Saturday, September 30, 2017

The Sunday Poet: Susan Tepper

Poet Susan Tepper

Susan Tepper has been a writer for twenty years. Her stories, poems, interviews and essays have been published extensively worldwide. An award-winning author, Tepper has been nominated multiple times for the Pushcart Prize and once for a Pulitzer Prize for the novel. 'Let's Talk' her column at Black Heart Magazine runs monthly. FIZZ her reading series at KGB Bar, NYC, has been ongoing for eight years. Before settling down to study writing, Tepper worked as an actor, singer, flight attendant, marketing manager, tour guide, television producer, interior decorator, rescue worker and more.


In sand you trace a star

before the sea covers its light
that last time – from memory
sketching a cloud in flour

the table to winter

frosted walls, icicles
hung from chairs – you kept
blowing on your hands

insisting that was the last

Wednesday, September 27, 2017

WARHOLCAPOTE A.R.T. Loeb Drama Center Through October 31. Review by Ed Meek


From the Words of Truman Capote and Andy Warhol
Adapted by Rob Roth
Directed by Michael Mayer
Starring Stephen Spinella and Dan Butler

Film critic David Denby once said he has a hard time sitting though a play. Drama is a unique experience today. We sit, without distractions, focusing on what the people on stage are saying and to a lesser extent, doing, since in drama, dialogue is part of the action. Drama has a number of constraints. Unlike movies, there can be no grand battles; there are only so many characters that can fit on a set. We can’t zoom around the galaxy or dive under the water or follow horses around a track. Instead, drama and conflict, expressed in language by a limited number of characters must hold our attention. As in fiction, good playwrights hold back information, leading the audience by the hand through scenes that reveal character and perhaps truth. For example, In Parks’ Top Dog/Underdog, we slowly learn the background of two brothers and the conflict between them, culminating in a climatic conclusion. Along the way, themes of racism, exploitation, and our susceptibility to the con are explored.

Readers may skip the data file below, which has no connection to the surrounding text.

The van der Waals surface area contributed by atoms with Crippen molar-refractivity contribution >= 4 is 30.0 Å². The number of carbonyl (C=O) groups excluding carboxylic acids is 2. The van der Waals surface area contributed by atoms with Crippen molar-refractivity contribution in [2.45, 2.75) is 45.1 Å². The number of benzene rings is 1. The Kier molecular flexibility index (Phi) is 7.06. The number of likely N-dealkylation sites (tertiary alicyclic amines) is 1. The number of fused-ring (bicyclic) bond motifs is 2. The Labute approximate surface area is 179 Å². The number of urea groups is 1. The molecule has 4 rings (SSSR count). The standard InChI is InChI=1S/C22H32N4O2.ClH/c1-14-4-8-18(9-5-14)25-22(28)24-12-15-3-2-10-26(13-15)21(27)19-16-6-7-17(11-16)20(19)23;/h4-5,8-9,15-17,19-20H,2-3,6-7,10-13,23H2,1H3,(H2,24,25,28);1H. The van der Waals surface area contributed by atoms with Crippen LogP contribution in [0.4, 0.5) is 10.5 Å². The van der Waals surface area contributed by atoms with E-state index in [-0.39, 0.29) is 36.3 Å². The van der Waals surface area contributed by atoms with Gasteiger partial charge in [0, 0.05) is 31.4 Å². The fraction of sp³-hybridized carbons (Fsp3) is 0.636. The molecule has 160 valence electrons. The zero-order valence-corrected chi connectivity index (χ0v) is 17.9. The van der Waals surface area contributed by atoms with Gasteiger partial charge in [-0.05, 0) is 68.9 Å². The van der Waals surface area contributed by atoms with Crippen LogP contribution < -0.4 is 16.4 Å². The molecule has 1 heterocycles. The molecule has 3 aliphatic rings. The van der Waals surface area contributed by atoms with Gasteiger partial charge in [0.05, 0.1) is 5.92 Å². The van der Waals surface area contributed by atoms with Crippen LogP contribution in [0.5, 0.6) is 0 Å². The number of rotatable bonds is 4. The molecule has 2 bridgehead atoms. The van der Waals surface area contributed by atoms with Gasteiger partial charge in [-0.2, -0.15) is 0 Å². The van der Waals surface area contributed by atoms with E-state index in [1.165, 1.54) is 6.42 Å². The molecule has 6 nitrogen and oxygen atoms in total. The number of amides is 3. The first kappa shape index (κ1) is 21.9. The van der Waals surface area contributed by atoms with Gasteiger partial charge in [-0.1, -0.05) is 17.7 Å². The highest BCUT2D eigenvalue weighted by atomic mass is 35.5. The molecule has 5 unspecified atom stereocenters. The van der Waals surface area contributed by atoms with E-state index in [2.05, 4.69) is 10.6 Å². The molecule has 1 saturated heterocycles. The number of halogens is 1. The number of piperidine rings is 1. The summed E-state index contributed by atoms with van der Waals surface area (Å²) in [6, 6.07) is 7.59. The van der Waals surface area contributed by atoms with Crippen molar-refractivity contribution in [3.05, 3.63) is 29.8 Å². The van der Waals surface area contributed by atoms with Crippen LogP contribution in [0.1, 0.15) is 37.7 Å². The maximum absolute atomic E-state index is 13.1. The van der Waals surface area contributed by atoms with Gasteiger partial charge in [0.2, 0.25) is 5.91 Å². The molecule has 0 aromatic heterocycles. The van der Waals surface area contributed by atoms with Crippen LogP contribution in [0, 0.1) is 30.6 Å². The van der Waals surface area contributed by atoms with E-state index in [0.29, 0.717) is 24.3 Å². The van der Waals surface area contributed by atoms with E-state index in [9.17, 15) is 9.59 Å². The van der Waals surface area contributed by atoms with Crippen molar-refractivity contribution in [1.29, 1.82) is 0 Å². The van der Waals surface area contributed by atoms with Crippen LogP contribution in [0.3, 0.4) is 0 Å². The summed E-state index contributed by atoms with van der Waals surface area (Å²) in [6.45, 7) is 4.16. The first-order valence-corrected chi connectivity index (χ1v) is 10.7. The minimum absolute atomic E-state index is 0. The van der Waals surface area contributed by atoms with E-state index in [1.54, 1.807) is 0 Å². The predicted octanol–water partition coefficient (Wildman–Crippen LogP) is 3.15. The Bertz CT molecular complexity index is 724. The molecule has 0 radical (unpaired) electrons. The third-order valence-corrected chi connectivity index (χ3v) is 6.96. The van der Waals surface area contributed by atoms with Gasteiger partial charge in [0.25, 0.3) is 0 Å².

Rob Roth developed WARHOLCAPOTE, based on conversations between the two iconic American artists taped by Warhol. Capote and Warhol represent something we don’t see much of today: celebrity artists. Capote appeared on Johnny Carson and was touted by Norman Mailer and critics as a great American writer. His novella Breakfast at Tiffany’s featured Holly-go-lightly, the character played by Audrey Hepburn in the film based on the book. In Cold Blood was a significant predecessor of creative nonfiction and nonfiction television serials like Making a Murderer. Warhol, with his Marilyn portfolio and his Campbell Soup cans, was perhaps the most famous artist in the United States in the 1960s. At the same time, Warhol’s work expressed the way that through fame, individuality is lost. Both Warhol and Capote apparently threw great parties.

The two even hoped to do a play together. Warhol, who was four years younger than Capote was obsessed with him. Capote was already famous when Warhol arrived in New York. He wrote fan letters to Capote daily and hung outside his apartment hoping to meet him. When he finally was invited in, Capote thought Warhol a strange and lonely guy but as time passed, Warhol gained fame and they became friends. Warhol stuck by Capote when he became embroiled in a scandal based on a story he wrote called “A Cote Basque” in which he attacked and exposed a number of his socialite pals. Warhol and Capote remained friends until Capote died in 1984.

Rob Roth says he drew from 59 cassette tapes as well as interviews and other recordings over a period of years to create the play. WARHOLCAPOTE can be charming and entertaining, like listening in to the conversation of an interesting couple at the next table in a restaurant, (There’s a salacious story about Capote and Humphrey Bogart that I wish I hadn’t heard.) but there is no drama, no conflict. No catharsis. Diane Paulus, the Artistic Director of A.R.T. says “the two artists imagined a play that would blur the boundaries between reality and art.” Paulus like Warhol is great at combining art and commerce. The Harvard Museum is currently featuring prints of Warhol’s portfolio of Marilyn Monroe.

Mahler’s film My Dinner With Andre has a similar premise. Mahler thought the conversations between his two friends were really interesting. What if he filmed the two in a restaurant? In My Dinner With Andre, Wallace Shawn and Andre Gregary engage in an argument about opposing world views. Shawn is very animated and enthusiastic in his delivery. Gregory is low key and rational. During the course of the argument, they reveal who they are and what they believe in and prompt us to raise questions about what is important in life. The movie is in essence, a filmed play and their opposing views furnish the necessary drama.